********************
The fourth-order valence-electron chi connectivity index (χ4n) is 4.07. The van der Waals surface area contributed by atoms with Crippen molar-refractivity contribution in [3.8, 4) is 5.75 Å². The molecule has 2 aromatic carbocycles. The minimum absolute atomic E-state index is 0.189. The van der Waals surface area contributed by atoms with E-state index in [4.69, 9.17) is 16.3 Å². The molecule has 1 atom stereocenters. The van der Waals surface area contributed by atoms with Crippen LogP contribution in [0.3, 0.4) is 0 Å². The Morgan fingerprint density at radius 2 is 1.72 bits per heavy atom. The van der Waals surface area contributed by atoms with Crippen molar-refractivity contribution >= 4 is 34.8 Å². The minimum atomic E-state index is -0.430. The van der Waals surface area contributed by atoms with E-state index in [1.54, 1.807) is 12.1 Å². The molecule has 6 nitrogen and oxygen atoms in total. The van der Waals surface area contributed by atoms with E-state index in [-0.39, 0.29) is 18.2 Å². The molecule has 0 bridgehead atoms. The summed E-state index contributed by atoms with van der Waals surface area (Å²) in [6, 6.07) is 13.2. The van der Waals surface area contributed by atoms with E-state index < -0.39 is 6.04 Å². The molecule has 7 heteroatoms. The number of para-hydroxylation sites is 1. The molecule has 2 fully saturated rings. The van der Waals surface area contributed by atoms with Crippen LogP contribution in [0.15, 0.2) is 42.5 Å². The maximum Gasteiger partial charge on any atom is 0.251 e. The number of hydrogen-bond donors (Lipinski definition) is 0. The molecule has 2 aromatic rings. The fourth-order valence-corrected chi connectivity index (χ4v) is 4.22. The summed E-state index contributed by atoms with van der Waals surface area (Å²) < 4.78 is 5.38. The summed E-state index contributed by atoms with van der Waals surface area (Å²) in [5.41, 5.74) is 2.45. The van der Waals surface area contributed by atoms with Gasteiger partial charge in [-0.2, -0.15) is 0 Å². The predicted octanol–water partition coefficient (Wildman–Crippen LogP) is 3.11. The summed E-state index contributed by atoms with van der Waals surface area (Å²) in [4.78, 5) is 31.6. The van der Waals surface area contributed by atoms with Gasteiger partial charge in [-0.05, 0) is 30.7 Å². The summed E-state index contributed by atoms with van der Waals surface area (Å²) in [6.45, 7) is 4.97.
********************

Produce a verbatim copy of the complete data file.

The fourth-order valence-electron chi connectivity index (χ4n) is 4.07. The van der Waals surface area contributed by atoms with Crippen molar-refractivity contribution in [3.8, 4) is 5.75 Å². The molecule has 2 aromatic carbocycles. The minimum absolute atomic E-state index is 0.189. The van der Waals surface area contributed by atoms with E-state index in [4.69, 9.17) is 16.3 Å². The molecule has 1 atom stereocenters. The van der Waals surface area contributed by atoms with Crippen LogP contribution in [0.3, 0.4) is 0 Å². The Morgan fingerprint density at radius 2 is 1.72 bits per heavy atom. The van der Waals surface area contributed by atoms with Crippen molar-refractivity contribution >= 4 is 34.8 Å². The minimum atomic E-state index is -0.430. The van der Waals surface area contributed by atoms with E-state index in [1.54, 1.807) is 12.1 Å². The molecule has 6 nitrogen and oxygen atoms in total. The van der Waals surface area contributed by atoms with E-state index in [-0.39, 0.29) is 18.2 Å². The molecule has 0 bridgehead atoms. The summed E-state index contributed by atoms with van der Waals surface area (Å²) in [6, 6.07) is 13.2. The van der Waals surface area contributed by atoms with E-state index < -0.39 is 6.04 Å². The molecule has 7 heteroatoms. The number of para-hydroxylation sites is 1. The molecule has 2 fully saturated rings. The van der Waals surface area contributed by atoms with Crippen LogP contribution in [0.15, 0.2) is 42.5 Å². The maximum Gasteiger partial charge on any atom is 0.251 e. The number of hydrogen-bond donors (Lipinski definition) is 0. The molecule has 2 aromatic rings. The fourth-order valence-corrected chi connectivity index (χ4v) is 4.22. The summed E-state index contributed by atoms with van der Waals surface area (Å²) < 4.78 is 5.38. The summed E-state index contributed by atoms with van der Waals surface area (Å²) in [5.41, 5.74) is 2.45. The van der Waals surface area contributed by atoms with Gasteiger partial charge in [-0.2, -0.15) is 0 Å². The predicted octanol–water partition coefficient (Wildman–Crippen LogP) is 3.11. The summed E-state index contributed by atoms with van der Waals surface area (Å²) in [4.78, 5) is 31.6. The van der Waals surface area contributed by atoms with Gasteiger partial charge in [-0.05, 0) is 30.7 Å². The summed E-state index contributed by atoms with van der Waals surface area (Å²) in [6.45, 7) is 4.97.